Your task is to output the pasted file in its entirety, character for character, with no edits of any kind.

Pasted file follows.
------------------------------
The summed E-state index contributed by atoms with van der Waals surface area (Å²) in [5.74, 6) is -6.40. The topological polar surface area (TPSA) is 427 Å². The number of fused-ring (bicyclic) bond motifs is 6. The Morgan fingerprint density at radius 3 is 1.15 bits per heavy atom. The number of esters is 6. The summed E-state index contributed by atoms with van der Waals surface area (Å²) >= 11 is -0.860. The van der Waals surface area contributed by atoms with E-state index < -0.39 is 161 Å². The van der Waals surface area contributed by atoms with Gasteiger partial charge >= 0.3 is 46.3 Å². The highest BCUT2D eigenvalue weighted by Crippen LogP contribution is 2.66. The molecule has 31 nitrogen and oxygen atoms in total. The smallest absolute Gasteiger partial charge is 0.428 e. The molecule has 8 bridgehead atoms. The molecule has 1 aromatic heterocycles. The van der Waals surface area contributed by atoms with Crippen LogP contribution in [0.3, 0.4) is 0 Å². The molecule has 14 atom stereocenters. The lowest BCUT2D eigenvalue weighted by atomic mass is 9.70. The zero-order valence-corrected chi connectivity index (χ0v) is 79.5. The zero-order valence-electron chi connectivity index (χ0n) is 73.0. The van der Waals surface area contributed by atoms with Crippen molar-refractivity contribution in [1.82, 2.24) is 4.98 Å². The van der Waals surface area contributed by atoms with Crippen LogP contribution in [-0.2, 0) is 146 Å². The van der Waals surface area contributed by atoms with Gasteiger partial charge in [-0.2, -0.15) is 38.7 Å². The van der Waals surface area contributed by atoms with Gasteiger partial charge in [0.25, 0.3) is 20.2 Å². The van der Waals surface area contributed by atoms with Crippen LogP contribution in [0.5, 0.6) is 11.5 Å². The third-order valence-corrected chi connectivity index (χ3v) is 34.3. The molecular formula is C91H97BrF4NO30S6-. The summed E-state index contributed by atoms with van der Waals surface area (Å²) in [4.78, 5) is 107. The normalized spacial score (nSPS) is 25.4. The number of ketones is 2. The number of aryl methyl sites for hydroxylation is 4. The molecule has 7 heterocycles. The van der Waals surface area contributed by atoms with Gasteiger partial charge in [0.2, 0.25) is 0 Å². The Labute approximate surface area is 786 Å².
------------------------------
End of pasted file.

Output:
The summed E-state index contributed by atoms with van der Waals surface area (Å²) in [5.74, 6) is -6.40. The topological polar surface area (TPSA) is 427 Å². The number of fused-ring (bicyclic) bond motifs is 6. The Morgan fingerprint density at radius 3 is 1.15 bits per heavy atom. The number of esters is 6. The summed E-state index contributed by atoms with van der Waals surface area (Å²) >= 11 is -0.860. The van der Waals surface area contributed by atoms with E-state index < -0.39 is 161 Å². The van der Waals surface area contributed by atoms with Gasteiger partial charge >= 0.3 is 46.3 Å². The highest BCUT2D eigenvalue weighted by Crippen LogP contribution is 2.66. The molecule has 31 nitrogen and oxygen atoms in total. The smallest absolute Gasteiger partial charge is 0.428 e. The molecule has 8 bridgehead atoms. The molecule has 1 aromatic heterocycles. The van der Waals surface area contributed by atoms with Crippen LogP contribution in [0.3, 0.4) is 0 Å². The molecule has 14 atom stereocenters. The lowest BCUT2D eigenvalue weighted by atomic mass is 9.70. The zero-order valence-corrected chi connectivity index (χ0v) is 79.5. The zero-order valence-electron chi connectivity index (χ0n) is 73.0. The van der Waals surface area contributed by atoms with Crippen molar-refractivity contribution in [1.82, 2.24) is 4.98 Å². The van der Waals surface area contributed by atoms with Crippen LogP contribution in [-0.2, 0) is 146 Å². The van der Waals surface area contributed by atoms with Gasteiger partial charge in [-0.2, -0.15) is 38.7 Å². The van der Waals surface area contributed by atoms with Gasteiger partial charge in [0.25, 0.3) is 20.2 Å². The van der Waals surface area contributed by atoms with Crippen LogP contribution in [0.5, 0.6) is 11.5 Å². The third-order valence-corrected chi connectivity index (χ3v) is 34.3. The molecular formula is C91H97BrF4NO30S6-. The summed E-state index contributed by atoms with van der Waals surface area (Å²) in [4.78, 5) is 107. The normalized spacial score (nSPS) is 25.4. The number of ketones is 2. The number of aryl methyl sites for hydroxylation is 4. The molecule has 7 heterocycles. The van der Waals surface area contributed by atoms with Gasteiger partial charge in [0.2, 0.25) is 0 Å². The Labute approximate surface area is 786 Å².